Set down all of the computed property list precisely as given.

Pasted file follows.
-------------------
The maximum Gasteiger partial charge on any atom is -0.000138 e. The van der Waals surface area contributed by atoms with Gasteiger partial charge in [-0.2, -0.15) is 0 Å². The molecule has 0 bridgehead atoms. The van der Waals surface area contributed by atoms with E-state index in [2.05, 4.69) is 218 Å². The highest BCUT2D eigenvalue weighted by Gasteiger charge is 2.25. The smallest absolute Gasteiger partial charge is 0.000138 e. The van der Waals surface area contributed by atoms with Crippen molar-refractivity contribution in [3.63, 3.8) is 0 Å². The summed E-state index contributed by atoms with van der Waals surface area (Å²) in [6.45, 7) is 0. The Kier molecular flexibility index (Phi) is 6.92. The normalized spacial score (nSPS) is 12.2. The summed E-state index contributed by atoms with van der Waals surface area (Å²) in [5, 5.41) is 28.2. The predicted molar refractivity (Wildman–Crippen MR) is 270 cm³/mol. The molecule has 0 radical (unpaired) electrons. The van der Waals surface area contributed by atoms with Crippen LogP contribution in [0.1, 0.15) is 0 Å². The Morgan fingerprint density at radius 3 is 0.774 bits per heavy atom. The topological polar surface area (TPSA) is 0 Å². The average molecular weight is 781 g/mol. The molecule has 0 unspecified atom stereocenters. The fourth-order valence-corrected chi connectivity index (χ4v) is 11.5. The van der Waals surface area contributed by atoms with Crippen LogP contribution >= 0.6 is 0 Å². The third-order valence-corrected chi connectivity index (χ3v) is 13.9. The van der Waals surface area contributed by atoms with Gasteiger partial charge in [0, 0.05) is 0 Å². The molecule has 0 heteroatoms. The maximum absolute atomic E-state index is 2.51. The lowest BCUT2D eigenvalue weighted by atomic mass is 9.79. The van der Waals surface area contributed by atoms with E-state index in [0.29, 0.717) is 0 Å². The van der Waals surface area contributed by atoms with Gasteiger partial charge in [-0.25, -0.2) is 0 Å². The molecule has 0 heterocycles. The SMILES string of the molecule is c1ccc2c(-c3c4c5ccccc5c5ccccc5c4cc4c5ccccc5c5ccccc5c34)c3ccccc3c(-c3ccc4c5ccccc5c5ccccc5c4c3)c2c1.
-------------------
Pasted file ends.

The maximum Gasteiger partial charge on any atom is -0.000138 e. The van der Waals surface area contributed by atoms with Gasteiger partial charge in [-0.2, -0.15) is 0 Å². The molecule has 0 bridgehead atoms. The van der Waals surface area contributed by atoms with E-state index in [2.05, 4.69) is 218 Å². The highest BCUT2D eigenvalue weighted by Gasteiger charge is 2.25. The smallest absolute Gasteiger partial charge is 0.000138 e. The van der Waals surface area contributed by atoms with Crippen molar-refractivity contribution in [3.63, 3.8) is 0 Å². The summed E-state index contributed by atoms with van der Waals surface area (Å²) in [6.45, 7) is 0. The Kier molecular flexibility index (Phi) is 6.92. The normalized spacial score (nSPS) is 12.2. The summed E-state index contributed by atoms with van der Waals surface area (Å²) in [5, 5.41) is 28.2. The predicted molar refractivity (Wildman–Crippen MR) is 270 cm³/mol. The molecule has 0 radical (unpaired) electrons. The van der Waals surface area contributed by atoms with Crippen LogP contribution in [0.1, 0.15) is 0 Å². The Morgan fingerprint density at radius 3 is 0.774 bits per heavy atom. The topological polar surface area (TPSA) is 0 Å². The average molecular weight is 781 g/mol. The molecule has 0 unspecified atom stereocenters. The fourth-order valence-corrected chi connectivity index (χ4v) is 11.5. The van der Waals surface area contributed by atoms with Crippen LogP contribution >= 0.6 is 0 Å². The third-order valence-corrected chi connectivity index (χ3v) is 13.9. The van der Waals surface area contributed by atoms with Gasteiger partial charge in [0, 0.05) is 0 Å². The molecule has 0 heteroatoms. The maximum absolute atomic E-state index is 2.51. The lowest BCUT2D eigenvalue weighted by atomic mass is 9.79. The van der Waals surface area contributed by atoms with E-state index in [0.29, 0.717) is 0 Å². The van der Waals surface area contributed by atoms with Gasteiger partial charge in [-0.25, -0.2) is 0 Å². The molecule has 0 heterocycles. The SMILES string of the molecule is c1ccc2c(-c3c4c5ccccc5c5ccccc5c4cc4c5ccccc5c5ccccc5c34)c3ccccc3c(-c3ccc4c5ccccc5c5ccccc5c4c3)c2c1.